by Olha Shkaravska

Over the past decades, large amounts of data have been moved from paper and tapes to digital archives. Many of these archives are available online for the wide public or specific research communities. This allows multiple researchers to work remotely on the same data source, for instance, by annotating (making remarks over) the source and sharing these annotations publicly or within the group. Usually one speaks of annotations when a given content is processed and augmented by someone who is not necessarily the owner of this content and the action is taking place in another location than the one where the content resides.

 

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There has been a good amount of tools for collaborative annotation. In the frame of the EU funded project DASISH (http://dasish.eu), The Language Archive at the Max Planck Institute for Psychonlinguistics (TLA-MPI)has been developing, in collaboration with University of Gothenburg, an annotation tool, DWAN. DWAN is an abbreviation for DASISH Web Annotator. Its distinguishing feature lies in the fact that annotated sources, which may include regularly updated webpages, are stored (“cached”) in the database of a digital archive. This contrasts to storing only corresponding links or storing copies locally on the researcher’s computer. Archiving cached copies of annotated sources in the central database guarantees sustainability of shared annotations. The digital storage for annotations and related resources are provided by TLA.

 

To be more precise, DWAN is not a single tool but rather a framework for software annotation clients working together with a single back-end consisting of a database and a Representational State Transfer (REST) web service implemented in Java. Types of annotatable sources are defined by a client. The framework allows for the annotation of any web-accessible content, linking data, creating relations, or providing feedback. TLA has been developing the back-end and maintaining the database, whereas the colleagues from the University of Gothenburg significantly refactored an existing tool called “Wired Marker” (https://addons.mozilla.org/nl/firefox/addon/wired-marker/) to make it into a suitable DWAN client. “Wired Marker” is used to annotate webpages. However, within the DWAN framework one can annotate not only webpages in the HTML format, but also other document types such as XML documents generated by linguistic software. For example, the EAF (MPI, 2010) file format is used by the ELAN multimedia annotation software developed at TLA-MPI. TLA is developing the prototype of a specific DWAN-client for ELAN. The first results look quite promising. As for possible future work we mention the possibility to annotate metadata records accessible by tools like the Virtual Language Observatory and CMDI Browser (both developed in the context of the CLARIN Component Metadata Infrastructure).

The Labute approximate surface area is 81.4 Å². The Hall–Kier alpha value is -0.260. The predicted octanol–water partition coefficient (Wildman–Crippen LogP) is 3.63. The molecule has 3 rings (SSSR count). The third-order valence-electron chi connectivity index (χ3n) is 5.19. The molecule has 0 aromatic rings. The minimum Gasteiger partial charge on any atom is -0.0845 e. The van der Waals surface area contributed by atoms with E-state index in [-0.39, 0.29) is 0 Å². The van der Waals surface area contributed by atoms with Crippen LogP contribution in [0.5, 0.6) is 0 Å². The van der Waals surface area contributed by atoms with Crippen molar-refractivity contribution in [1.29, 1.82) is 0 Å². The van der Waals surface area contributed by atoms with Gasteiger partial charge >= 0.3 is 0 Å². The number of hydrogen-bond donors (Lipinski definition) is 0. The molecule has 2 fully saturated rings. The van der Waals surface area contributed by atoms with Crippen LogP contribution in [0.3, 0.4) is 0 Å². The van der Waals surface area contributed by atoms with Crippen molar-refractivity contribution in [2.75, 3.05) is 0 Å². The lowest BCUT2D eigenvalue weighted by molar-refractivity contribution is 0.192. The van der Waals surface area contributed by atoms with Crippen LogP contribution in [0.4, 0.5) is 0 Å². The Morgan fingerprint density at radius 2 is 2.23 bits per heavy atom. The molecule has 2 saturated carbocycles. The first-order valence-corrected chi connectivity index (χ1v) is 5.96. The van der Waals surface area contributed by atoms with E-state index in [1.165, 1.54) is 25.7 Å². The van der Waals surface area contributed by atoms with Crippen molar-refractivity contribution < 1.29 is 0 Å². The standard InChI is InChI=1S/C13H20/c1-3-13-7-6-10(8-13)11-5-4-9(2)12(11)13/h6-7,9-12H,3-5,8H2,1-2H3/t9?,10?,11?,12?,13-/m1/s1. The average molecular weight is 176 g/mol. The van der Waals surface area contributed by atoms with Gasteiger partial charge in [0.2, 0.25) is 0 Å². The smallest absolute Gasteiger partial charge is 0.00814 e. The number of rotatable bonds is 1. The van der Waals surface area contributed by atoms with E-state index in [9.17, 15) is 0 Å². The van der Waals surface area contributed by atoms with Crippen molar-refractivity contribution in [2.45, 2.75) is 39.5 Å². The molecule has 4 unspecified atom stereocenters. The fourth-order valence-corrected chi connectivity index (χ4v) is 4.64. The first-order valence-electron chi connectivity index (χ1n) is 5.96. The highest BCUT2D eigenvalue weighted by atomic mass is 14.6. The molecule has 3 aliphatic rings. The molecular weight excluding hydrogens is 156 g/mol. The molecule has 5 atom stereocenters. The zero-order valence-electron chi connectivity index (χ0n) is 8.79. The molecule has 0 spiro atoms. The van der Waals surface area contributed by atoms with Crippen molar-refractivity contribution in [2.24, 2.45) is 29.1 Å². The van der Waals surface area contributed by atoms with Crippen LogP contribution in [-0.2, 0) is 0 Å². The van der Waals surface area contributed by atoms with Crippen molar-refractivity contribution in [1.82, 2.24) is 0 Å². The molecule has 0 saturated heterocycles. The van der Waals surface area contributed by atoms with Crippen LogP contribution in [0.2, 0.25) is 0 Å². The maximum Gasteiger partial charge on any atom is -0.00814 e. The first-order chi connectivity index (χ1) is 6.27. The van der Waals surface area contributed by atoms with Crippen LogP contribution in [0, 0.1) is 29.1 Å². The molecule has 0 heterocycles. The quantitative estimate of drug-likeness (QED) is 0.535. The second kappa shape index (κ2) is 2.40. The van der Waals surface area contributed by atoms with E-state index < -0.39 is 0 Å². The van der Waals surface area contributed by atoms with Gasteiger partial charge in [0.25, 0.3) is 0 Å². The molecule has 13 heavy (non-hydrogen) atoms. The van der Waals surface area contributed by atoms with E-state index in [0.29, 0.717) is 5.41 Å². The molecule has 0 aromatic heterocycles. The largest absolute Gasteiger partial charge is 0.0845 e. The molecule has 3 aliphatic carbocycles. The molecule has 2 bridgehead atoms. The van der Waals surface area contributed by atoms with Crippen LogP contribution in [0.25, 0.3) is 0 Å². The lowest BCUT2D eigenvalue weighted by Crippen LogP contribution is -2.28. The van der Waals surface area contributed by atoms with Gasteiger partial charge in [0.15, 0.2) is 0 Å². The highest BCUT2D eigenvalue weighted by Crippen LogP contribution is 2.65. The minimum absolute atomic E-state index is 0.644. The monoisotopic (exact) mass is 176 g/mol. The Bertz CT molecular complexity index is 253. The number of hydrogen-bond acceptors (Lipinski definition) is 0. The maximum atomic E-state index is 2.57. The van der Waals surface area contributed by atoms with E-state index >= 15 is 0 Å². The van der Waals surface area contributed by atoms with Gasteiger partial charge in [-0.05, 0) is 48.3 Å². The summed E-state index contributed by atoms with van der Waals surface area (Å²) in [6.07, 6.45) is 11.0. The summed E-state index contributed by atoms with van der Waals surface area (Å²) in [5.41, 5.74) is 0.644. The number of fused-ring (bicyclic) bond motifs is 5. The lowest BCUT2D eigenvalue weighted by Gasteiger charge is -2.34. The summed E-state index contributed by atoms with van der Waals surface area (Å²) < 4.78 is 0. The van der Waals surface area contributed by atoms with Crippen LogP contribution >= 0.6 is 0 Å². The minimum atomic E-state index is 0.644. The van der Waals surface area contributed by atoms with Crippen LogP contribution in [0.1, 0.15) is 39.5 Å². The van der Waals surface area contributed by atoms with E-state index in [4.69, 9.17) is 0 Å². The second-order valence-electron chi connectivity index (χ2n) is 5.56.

To be able to talk to the database, i.e. obtain or submit annotations and relevant information, a client must use a “common language” with the server maintaining access to the database. This common language comprises first of all the collection of REST requests recognizable by the server and listed in the documentation. To call one of the server’s REST methods, the client submits a request to a specified URL. Second, since a REST request is typically sent with its body, where the “content” is given in the form of XML structure, any such body must satisfy a certain structure, that have a certain type corresponding to this request. The admissible types are given in DWAN’s XML schema. The schema formalizes DWAN data model, which strives to be compliant with the Open Annotation Data Model and Ontology developed by the Open Annotation Collaboration (The Open Annotation Collaboration and the Board of Trustees of the University of Illinois, 2014). Thus, the Annotation class is the core of the DWAN data model with the key relations, AnnotationBody, AnnotationTarget, TargetSource, and TargetCached Representation. These are used to define relationships between (1) annotation and its actual content, (2) annotation and the resource that is being annotated (i.e., the target), (3) the resource and its source URI, and (4) the target and a centrally stored structural or visual representation of this target. An instance of class Annotation is a structure containing essential information about a user-created annotation, such as annotation identifier, owner reference and time of creation.

 

A relational database provides storage for all annotations and related resources. A resource is stored in one of the five main database tables, in accordance with the resource type: annotation, target, cached representation, principal or notebook.

 

DWAN framework is to be presented at the forthcoming9th Edition of its Language Resources and Evaluation Conference (LREC, http://lrec2014.lrec-conf.org) in Reykjavik.

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